JERUSALEM • Israelis reacted with anger and dismay yesterday at an imminent nationwide lockdown aimed at curbing one of the world's highest coronavirus infection rates.
"It's unfair!" lamented seamstress Eti Avishai, 64, hours after Prime Minister Benjamin Netanyahu announced that a three-week lockdown would start on Friday.
"They didn't stop the big gatherings in synagogues, the weddings and the other events, and now I can't be with my children and grandchildren during the holidays?" she added.
The shutdown will be implemented hours before the start of the Jewish New Year and the High Holidays, which also include the Day of Atonement and Sukkot.
While Israelis largely accepted the strict lockdown imposed at the onset of the pandemic in March, this time many are frustrated at the way the health crisis has been handled since businesses and schools reopened in May.
"Instead of enforcing the rules in a strict way and systematically punishing those not wearing masks or who organised gatherings of hundreds of people, they are punishing us all collectively," said Mr Barak Yeivin, 56, director of the Jerusalem Conservatory of Music and Dance.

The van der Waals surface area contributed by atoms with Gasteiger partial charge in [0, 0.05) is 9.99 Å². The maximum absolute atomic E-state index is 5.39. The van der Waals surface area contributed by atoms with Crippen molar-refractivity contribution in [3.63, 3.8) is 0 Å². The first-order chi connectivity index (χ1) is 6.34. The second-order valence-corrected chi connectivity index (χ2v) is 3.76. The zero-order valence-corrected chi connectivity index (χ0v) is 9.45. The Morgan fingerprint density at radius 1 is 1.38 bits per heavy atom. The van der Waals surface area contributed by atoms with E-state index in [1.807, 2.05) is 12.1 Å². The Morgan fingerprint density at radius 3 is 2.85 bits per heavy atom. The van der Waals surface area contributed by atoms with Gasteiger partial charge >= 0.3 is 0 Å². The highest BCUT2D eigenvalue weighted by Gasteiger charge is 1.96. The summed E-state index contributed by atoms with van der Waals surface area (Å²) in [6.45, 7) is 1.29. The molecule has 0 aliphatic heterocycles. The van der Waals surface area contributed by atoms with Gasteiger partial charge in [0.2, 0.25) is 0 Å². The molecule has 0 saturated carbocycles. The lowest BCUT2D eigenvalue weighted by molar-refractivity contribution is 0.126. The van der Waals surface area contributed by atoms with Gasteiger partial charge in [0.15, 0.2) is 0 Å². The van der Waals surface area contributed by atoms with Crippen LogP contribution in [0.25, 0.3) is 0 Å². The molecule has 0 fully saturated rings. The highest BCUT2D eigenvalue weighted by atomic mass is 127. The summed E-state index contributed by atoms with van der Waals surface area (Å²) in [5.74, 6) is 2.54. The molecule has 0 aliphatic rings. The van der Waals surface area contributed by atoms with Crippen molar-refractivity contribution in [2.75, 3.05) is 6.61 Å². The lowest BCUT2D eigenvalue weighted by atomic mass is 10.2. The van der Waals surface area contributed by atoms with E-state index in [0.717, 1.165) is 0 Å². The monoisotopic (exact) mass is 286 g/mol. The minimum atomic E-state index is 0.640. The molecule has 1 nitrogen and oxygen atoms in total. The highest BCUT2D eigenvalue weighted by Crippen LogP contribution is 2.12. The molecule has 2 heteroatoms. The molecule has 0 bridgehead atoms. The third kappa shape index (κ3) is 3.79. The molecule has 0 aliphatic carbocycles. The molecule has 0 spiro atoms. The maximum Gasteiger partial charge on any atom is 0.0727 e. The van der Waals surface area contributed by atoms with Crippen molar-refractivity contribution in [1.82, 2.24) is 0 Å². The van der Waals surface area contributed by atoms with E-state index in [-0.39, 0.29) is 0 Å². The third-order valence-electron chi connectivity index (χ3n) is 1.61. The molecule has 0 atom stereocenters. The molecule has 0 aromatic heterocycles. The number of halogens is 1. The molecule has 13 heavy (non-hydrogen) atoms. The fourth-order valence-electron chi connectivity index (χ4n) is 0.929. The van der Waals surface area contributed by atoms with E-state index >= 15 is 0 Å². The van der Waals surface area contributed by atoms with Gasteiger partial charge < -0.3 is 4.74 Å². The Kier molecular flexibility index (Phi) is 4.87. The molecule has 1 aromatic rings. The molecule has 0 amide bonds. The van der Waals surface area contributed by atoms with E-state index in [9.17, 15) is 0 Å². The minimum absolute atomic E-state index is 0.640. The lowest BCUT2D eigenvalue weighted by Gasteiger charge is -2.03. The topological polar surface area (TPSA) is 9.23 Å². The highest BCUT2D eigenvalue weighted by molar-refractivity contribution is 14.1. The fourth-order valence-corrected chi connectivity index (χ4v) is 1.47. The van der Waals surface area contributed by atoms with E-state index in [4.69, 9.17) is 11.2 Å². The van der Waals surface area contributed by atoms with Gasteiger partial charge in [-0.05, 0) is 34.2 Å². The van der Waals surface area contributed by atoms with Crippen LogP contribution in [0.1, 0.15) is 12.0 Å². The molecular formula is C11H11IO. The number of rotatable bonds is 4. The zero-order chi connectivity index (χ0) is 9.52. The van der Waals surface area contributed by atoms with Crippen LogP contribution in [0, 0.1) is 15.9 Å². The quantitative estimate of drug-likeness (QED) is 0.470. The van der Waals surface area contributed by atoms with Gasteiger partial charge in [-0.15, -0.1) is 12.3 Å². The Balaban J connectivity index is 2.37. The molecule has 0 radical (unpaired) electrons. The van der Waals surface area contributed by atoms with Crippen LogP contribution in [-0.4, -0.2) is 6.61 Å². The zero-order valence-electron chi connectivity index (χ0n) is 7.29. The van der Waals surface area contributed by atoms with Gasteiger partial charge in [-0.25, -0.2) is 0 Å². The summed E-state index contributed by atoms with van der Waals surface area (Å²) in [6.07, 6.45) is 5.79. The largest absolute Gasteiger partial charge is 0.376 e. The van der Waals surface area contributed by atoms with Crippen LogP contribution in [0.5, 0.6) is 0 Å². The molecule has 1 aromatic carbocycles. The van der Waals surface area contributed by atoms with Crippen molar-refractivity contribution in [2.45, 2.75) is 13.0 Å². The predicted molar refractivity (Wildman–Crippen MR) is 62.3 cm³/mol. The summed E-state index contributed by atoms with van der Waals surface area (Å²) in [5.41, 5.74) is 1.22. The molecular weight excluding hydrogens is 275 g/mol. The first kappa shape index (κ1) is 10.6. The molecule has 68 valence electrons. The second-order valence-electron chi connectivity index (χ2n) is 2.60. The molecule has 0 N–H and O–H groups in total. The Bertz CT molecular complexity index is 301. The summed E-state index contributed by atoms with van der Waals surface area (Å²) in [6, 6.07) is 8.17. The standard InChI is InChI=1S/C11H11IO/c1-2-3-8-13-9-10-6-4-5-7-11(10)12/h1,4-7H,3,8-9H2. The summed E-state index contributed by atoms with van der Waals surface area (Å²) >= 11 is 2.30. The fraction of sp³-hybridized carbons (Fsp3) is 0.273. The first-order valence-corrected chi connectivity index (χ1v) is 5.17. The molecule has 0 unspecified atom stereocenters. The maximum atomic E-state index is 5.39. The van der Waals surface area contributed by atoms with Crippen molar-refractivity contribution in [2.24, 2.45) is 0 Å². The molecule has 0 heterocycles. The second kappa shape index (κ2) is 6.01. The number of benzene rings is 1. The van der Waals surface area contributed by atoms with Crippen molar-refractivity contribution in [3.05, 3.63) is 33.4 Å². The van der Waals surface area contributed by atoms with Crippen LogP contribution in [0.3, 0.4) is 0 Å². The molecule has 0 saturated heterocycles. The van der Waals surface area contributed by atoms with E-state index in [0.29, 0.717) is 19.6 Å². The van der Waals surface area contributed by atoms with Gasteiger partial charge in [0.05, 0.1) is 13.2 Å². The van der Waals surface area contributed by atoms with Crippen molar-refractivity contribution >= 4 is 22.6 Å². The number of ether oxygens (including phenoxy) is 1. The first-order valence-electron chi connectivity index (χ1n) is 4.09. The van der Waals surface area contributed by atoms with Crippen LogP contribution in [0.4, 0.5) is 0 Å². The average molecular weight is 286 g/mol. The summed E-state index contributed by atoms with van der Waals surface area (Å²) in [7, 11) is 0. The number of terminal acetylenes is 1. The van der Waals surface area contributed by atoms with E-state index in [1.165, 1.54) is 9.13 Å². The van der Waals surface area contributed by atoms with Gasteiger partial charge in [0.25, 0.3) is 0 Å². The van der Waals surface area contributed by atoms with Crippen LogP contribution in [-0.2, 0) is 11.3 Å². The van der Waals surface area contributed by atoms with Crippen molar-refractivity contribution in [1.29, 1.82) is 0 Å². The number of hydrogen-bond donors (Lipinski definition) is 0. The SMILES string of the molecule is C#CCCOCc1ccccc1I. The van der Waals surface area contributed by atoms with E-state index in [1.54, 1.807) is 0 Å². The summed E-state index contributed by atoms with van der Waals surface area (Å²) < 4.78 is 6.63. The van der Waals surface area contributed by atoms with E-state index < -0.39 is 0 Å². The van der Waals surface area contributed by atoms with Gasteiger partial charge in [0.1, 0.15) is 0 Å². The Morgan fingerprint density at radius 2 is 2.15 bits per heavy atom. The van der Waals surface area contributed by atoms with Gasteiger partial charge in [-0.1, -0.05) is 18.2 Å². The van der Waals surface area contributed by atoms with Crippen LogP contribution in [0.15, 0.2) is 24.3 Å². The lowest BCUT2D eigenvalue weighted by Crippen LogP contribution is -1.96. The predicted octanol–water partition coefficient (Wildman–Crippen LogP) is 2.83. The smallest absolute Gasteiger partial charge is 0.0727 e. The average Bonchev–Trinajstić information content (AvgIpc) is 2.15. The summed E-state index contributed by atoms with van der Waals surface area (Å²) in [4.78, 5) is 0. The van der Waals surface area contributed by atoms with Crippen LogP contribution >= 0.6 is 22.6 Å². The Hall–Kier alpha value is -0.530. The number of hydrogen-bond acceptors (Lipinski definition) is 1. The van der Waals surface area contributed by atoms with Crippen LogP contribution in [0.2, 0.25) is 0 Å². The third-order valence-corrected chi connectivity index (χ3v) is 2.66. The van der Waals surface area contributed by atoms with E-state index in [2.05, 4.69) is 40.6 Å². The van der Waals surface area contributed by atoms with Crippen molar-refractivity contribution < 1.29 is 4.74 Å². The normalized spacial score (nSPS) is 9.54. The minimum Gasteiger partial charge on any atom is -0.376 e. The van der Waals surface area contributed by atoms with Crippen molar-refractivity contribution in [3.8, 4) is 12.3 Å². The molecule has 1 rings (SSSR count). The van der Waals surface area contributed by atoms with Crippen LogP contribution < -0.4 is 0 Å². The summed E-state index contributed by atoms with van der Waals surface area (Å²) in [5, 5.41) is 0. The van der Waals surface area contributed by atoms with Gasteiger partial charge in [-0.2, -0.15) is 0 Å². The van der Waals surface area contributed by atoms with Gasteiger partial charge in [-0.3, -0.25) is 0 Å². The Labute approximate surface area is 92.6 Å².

While weddings and other events were allowed over the summer, there have been widespread reports of Israelis surpassing the limits on numbers and breaking other health regulations.
Mr Yeivin said the second lockdown amounted to a "real disaster" for educational institutions like his conservatory since September marks the start of the academic year.
According to an Agence France-Presse tally over the past two weeks, Israel is second behind Bahrain for the world's highest coronavirus infection rate.
Israel has registered 156,823 cases with 1,126 deaths out of a population of nine million.
Officials pressed ahead with the start of the school year earlier this month in all but a few places with particularly high infection rates.
Last week, the government imposed a curfew in 40 high-risk towns and neighbourhoods, the vast majority Arab or ultra-Orthodox communities.
The measures failed to curb the spread of the coronavirus and Mr Netanyahu on Sunday warned that health officials had "waved the red flag" over the pressure on hospitals.
Rumours are already spreading of food shortages seen in the spring.
Those who support the new government measures argue that the economic impact will be limited because of the many public holidays. But there are widespread concerns over the damage the lockdown could have on mental health.
Ms Rivka Vaknin, 70, said she was "so depressed" at the thought of being alone during the holidays. "They could have done it before. Why now during the holiday season?"